What would we Americans think if there were Iranian military bases by the dozens all along the border in Canada and Mexico, as well as in Cuba, all over the Pacific, and in Greenland and Iceland? Would we feel threatened?

I am not a friend of the Iranian regime. It’s a terrible, oppressive, murderous country. But I know Iranian people, and I have a lot of respect for them.

Looking at this map makes me think:

What the hell are we doing messing with a country of this size, so far away, with no chance of making any difference, other than spending a lot of money and risking a lot of American lives (again)?

Can we please leave Iran alone?

Landing in Los Angeles this afternoon, I had a great view of the new SoFi Stadium under construction in Inglewood.

This is the future home of the Los Angeles Chargers and Rams. It will open in the summer of 2020.

Already, it is scheduled to host the Super Bowl LVI in 2022, and the Opening and Closing Ceremonies of the 2028 Olympics.

I am wondering what is happening to the real estate values of the housing developments to the right of it?

You can check with Wikipedia page for more information.

I read The Clan of the Cave Bear many decades ago and I remembered liking it, being impressed by it, and that the main character’s name was Ayla. But that was all.

When I recently read Pushed Back it reminded me of this book, so I read it again now.

The story plays about 30,000 years ago, the end of the age of the Neanderthals, on the peninsula of Crimea, the same Crimea that was taken over by Russia from Ukraine in 2014. The glaciation of the northern hemisphere was at its maximum, reaching down all the way to southern England, covering Scandinavia, and getting to within a few hundred miles of Crimea in what is now Russia.

Ayla is a 5-year-old girl born to Cro-Magnon humans who had just started arriving in Europe at that time. Ayla was away from her tribe playing when a strong earthquake demolished their encampment and everyone perished. The little girl was left alone, naked, in the wilderness. After days of wandering about, just before her imminent death, a migrating troupe of Neanderthals comes along and their medicine woman, Iza, convinces the leader to take the little girl in so she could save her life. And so it comes about that a little girl “born to the Others” is raised in a Neanderthal clan.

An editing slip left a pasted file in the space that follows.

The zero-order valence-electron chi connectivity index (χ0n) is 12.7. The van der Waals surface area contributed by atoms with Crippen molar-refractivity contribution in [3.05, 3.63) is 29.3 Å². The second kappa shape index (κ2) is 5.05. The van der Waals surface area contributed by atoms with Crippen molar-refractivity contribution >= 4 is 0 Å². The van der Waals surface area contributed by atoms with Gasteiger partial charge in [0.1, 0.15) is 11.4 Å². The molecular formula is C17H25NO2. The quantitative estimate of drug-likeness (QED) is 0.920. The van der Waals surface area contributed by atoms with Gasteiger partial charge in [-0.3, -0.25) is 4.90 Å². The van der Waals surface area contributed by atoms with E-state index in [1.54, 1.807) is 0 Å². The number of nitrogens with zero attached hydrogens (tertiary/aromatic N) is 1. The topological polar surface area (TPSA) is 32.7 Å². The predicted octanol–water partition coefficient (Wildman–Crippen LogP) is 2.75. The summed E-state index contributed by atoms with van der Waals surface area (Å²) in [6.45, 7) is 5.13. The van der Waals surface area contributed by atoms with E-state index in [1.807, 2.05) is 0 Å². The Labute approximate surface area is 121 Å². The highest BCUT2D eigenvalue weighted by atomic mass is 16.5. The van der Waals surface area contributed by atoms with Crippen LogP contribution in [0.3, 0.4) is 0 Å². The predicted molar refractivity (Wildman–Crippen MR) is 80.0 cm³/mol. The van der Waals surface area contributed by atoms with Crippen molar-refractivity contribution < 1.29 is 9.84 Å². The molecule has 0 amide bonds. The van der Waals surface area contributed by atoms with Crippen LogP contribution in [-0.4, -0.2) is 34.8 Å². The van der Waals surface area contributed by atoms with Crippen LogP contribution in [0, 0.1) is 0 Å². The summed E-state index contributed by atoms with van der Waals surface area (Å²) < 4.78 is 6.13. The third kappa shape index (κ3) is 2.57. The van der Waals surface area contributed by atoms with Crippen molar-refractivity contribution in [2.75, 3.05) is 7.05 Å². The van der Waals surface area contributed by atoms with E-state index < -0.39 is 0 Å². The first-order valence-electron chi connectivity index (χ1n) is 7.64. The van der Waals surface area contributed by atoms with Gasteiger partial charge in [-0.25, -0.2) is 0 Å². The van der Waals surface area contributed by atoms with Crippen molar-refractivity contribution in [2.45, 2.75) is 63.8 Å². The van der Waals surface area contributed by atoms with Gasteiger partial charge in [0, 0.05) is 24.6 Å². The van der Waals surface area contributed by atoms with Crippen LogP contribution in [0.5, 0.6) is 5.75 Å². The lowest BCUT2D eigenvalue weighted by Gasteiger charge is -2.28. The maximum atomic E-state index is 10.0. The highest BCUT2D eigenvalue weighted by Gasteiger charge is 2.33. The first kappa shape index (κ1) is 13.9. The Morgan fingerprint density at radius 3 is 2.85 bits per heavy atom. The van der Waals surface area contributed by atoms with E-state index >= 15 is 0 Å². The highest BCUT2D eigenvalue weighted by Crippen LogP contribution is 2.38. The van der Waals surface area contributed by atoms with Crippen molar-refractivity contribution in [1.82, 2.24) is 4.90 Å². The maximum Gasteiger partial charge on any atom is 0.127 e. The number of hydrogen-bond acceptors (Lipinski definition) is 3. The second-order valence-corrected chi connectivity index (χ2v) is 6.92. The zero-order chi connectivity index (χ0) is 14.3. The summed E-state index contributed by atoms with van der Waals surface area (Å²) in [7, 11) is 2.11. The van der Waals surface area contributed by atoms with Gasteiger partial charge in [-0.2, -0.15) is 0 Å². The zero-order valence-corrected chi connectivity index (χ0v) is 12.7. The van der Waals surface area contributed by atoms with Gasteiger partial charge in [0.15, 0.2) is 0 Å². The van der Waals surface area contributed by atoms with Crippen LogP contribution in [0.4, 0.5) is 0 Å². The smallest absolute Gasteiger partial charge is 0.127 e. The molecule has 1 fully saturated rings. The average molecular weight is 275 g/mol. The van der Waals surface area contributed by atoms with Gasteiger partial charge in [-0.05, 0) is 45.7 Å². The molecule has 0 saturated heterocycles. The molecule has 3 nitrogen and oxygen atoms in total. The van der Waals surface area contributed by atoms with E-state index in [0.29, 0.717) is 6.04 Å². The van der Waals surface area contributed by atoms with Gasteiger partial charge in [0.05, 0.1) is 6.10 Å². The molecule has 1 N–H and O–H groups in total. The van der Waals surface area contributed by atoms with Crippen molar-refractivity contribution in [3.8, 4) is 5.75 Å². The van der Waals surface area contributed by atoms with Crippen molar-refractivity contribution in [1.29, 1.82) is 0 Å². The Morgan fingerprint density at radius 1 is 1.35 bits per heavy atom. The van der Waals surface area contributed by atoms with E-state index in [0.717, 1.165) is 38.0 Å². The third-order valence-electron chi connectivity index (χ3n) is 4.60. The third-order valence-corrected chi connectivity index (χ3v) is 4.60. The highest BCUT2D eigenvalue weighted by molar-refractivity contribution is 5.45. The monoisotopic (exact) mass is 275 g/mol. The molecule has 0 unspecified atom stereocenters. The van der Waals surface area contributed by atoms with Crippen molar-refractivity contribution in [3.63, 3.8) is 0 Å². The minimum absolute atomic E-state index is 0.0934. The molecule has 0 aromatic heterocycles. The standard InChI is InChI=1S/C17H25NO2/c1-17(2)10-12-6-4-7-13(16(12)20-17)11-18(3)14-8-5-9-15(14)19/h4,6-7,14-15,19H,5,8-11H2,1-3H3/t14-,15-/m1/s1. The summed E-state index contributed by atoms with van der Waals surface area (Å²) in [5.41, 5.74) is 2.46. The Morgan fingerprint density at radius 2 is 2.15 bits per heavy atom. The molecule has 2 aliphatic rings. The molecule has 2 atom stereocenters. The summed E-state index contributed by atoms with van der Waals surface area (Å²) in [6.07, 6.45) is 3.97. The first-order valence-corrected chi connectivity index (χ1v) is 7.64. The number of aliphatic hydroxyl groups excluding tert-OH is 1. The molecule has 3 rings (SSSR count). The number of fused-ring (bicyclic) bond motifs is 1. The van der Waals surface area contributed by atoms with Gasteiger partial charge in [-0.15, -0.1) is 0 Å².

The Others look like modern humans, and the Clan people find her ugly. Eventually she is accepted into the Clan and those around come to love and respect her. But it does not come without a price. The Clan’s rules are highly patriarchic and restrictive. The successor to the current leader, Broud, is an ambitious youth, very insecure, and sees Ayla with all her differences as a threat. He develops a deep hatred for her that festers and escalates until the day he takes over.

The book is 468 pages long and delves deeply into the Clan’s society, culture and individual thinking. As a reader, I found myself thinking like many of the main characters, like Brun, the Neanderthal leader, Broud, his eventual successor, Creb, the clan’s magician and spiritual leader, and the many women and children. The author goes into great detail into the lifestyle of the clan, how they live, hunt, eat, celebrate and socialize. Reading this book is an immersion into stone-age life.

Much of the detail, of course, is the author’s conjecture. For instance, she describes the Clan people as speaking mostly using sign language and not voices. She also makes many assumptions about the social structure, and while we are not sure what is fact and fiction, I was fine with it. I didn’t come to read the book to get a historically accurate and factual representation of Neanderthal life, I came to experience what it might have been like, and how it would have felt. In that, the author was very successful.

For a while, as I was reading the book, I became a Neanderthal.

It struck me how much of their life and their culture was guided by “spirits.” Most important decisions, most laws or rules, were based on what the spirits wanted or dictated. Many decisions were made not based on the visible reality of the world, but what they thought the spirits wanted. This caused misery, sometimes death, unspeakable pain and sorrow, and much overall suffering.

One of the conjectures I found hardest to believe was that the Clan people thought that pregnancies were started by totem spirits fighting over the woman’s body. If the outside male spirit won, the woman became pregnant. Sexuality was a casual activity. Any male could beckon any woman or young girl, any time he wanted, and she would simply have to assume the position, so he could “relieve his need.” This was done in open sight all the time. You would think that Neanderthal society, which was active for over 100,000 years without any real progress or change, but was very smart with herbs, medicinal uses of plants, tool making, and the like, would have figured out that it was the relieving of a man’s need into a woman’s womb that might be the cause of the baby getting started in there? Surely they knew!

While I wondered how it was possible that societies could be that much influenced by imaginary powers, imaginary threats, and imaginary disasters, I realized that we have many parallels today.

Millions of people today are still guided by religions and their laws, ceremonies, customs and limitations. In addition, we allow ourselves to suffer from imaginary foes, like mortgages coming due, debts having to be repaid, bad grades in college, titles attained or not attained. All those things are imaginary powers, not unlike the spirits of the Neanderthals, and I found suddenly that my life was not that different and in its own way was driven by the Spirit of the Cave Bear.